Hitter Split Performances Analyzed — Part One

Earlier in the offseason I analyzed some starting pitchers and their split seasons. Now it’s time to look into the hitters. Here are a few players whose second half bodes well for 2014.

Giancarlo Stanton

  • Injuries limited his AB total, but second half bodes well anyway.
  • Big negative is his drop in contact rate in second half. But let’s be honest: it’s always been bad, and his second half level wasn’t out of line with his career. Would’ve been nice to hold onto those first-half gains, but we can live without them.
  • The swing in GB% from first half (49%) to second (40%) is good. Only a bit of that went into FB%, but the rest went into LD% and that’s still a positive. It can indicate that Stanton is squaring up on the ball better, after the injury.
  • His HR/FB was on the rise, from 21% to 23%. The second half is closer to 2011-12, indicating that he’s getting back to full health.
  • The walk rate was up, but that’s more due to Miami having no protection for him in the lineup.
  • For 2014: If he’s healthy, there’s no reason you can’t pencil in 35+ HR. He has the ability to be a top-5 HR producer.

Martin Prado

  • A terrible BABIP repressed his average for the first half, but it got back to near his career level in the second half, and voila — the strong BA returned.
  • He slightly improved his BB% and even cut down his K% in the second half. His plate discipline is near elite. What’s more, he also sports a phenomenal contact rate, which improved as well.
  • A few more fly balls, plus a small uptick in his HR/FB, resulted in better power in the second half. He won’t break out for 20 HR, but there’s a good chance for 15+ in 2014.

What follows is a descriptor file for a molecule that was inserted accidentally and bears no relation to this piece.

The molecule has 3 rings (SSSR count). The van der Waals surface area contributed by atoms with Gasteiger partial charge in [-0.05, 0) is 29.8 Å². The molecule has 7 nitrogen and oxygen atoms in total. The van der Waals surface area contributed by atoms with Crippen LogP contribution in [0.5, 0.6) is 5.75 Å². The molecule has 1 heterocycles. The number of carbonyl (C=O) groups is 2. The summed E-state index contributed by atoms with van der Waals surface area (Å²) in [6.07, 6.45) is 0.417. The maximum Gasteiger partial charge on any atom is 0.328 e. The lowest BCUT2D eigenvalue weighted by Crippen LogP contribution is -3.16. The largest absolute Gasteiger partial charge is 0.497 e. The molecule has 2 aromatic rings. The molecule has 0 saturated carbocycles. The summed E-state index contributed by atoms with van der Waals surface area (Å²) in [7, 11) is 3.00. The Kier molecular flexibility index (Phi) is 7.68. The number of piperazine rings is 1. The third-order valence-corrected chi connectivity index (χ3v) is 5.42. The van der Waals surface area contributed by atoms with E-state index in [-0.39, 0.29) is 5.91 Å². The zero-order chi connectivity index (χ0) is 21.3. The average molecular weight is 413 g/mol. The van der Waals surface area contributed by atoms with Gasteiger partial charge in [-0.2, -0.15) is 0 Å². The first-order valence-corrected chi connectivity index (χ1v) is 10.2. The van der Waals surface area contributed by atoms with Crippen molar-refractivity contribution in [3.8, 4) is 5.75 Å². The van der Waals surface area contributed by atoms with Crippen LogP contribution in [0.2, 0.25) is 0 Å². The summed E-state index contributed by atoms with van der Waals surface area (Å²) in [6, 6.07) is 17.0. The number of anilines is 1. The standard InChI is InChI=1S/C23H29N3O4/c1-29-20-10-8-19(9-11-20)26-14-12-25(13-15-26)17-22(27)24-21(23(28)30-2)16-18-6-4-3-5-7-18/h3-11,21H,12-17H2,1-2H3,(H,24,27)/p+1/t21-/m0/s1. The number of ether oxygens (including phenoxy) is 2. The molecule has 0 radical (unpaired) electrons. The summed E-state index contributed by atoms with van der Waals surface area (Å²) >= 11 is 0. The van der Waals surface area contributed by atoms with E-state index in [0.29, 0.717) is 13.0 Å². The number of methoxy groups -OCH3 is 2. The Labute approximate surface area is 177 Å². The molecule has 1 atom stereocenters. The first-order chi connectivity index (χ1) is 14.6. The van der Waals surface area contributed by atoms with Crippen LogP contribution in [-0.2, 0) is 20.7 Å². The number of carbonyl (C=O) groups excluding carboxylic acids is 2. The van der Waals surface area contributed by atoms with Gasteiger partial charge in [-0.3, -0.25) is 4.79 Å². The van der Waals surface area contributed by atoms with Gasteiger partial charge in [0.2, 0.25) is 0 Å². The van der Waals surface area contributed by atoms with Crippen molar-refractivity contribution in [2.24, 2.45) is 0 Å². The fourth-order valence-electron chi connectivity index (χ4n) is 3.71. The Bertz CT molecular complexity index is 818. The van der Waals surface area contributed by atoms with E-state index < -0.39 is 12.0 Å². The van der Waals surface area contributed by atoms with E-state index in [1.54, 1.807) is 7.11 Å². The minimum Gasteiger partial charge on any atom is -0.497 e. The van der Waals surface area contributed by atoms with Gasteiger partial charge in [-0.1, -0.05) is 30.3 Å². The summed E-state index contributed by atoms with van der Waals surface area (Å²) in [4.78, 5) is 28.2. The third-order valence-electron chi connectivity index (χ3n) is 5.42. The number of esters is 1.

• For 2014: Write off the slow start in 2013, and expect  the standard Prado production: good BA, decent HR, maybe a few SB.

Nick Swisher

  • His BABIP got back to MLB average in second half, which made his average respectable.
  • Power improved due to increased HR/FB and a bit more FB%, which was more in line with his career. His shoulder woes were likely the cause of that worse HR/FB in the first half.
  • His contact rate, walk rate, and strikeout rate are as steady as can be, so though there’s no hope for any late-career breakout, there’s also no worry of a full-season collapse like his first half.
  • For 2014: It seems Swish is a safe bet once again, with a better BA than 2013 and a HR total in the mid to high 20s.

The next part will highlight some players whose second-half struggles point to a decline in 2014. Also, we’ll be taking reader requests for hitters to be analyzed in the third part, regardless of season splits.

 

Kevin Jebens

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Fantasy baseball player since 2000; winning leagues ranging from 12-team H2H to 18-team experts 5x5. Has written for various baseball blogs, including the 2013 Bleed Cubbie Blue Annual.

3 thoughts on “Hitter Split Performances Analyzed — Part One”

  1. I get the feeling that at least part of Stanton’s malaise in 2013 had to do with his environment. Line-up protection is one thing, but it would be hard for a hitter of his talent level to be enthusiastic about going to work every day knowing what Loria is capable of. I am not sure Stanton was focused last year, and I can’t say I blame him.

    If he gets traded, I bet his production immediately spikes. Until then, the road might be a little bumpy.

    1. Stanton might have a little fire if Yelich starts the year in the outfield with him. Granted it’s only one small piece, but sometimes that’s all you need.

  2. I like these features, thanks Kevin.
    Some guys I wouldn’t mind seeing if you’re doing more: VMart, C.Davis, P.Alvarez, D.Murphy, J.Lowrie, A.Gordon. I know some had split issues, others less so.
    Thanks a lot.

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